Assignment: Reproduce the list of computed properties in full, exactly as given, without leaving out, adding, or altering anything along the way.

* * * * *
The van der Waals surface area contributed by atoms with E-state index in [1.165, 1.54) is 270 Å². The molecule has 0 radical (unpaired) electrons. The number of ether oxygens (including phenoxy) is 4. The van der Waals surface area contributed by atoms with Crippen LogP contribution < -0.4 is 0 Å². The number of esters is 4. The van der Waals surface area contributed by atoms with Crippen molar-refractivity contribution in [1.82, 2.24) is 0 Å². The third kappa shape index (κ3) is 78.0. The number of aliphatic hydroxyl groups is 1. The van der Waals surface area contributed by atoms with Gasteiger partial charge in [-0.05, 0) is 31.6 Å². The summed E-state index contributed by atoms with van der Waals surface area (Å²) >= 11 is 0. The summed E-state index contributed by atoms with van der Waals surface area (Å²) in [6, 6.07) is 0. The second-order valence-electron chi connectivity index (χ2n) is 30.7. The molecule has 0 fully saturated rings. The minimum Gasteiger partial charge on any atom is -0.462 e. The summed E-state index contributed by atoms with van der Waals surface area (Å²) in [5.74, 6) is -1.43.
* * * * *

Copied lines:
The van der Waals surface area contributed by atoms with E-state index in [1.165, 1.54) is 270 Å². The molecule has 0 radical (unpaired) electrons. The number of ether oxygens (including phenoxy) is 4. The van der Waals surface area contributed by atoms with Crippen LogP contribution < -0.4 is 0 Å². The number of esters is 4. The van der Waals surface area contributed by atoms with Crippen molar-refractivity contribution in [1.82, 2.24) is 0 Å². The third kappa shape index (κ3) is 78.0. The number of aliphatic hydroxyl groups is 1. The van der Waals surface area contributed by atoms with Gasteiger partial charge in [-0.05, 0) is 31.6 Å². The summed E-state index contributed by atoms with van der Waals surface area (Å²) >= 11 is 0. The summed E-state index contributed by atoms with van der Waals surface area (Å²) in [6, 6.07) is 0. The second-order valence-electron chi connectivity index (χ2n) is 30.7. The molecule has 0 fully saturated rings. The minimum Gasteiger partial charge on any atom is -0.462 e. The summed E-state index contributed by atoms with van der Waals surface area (Å²) in [5.74, 6) is -1.43.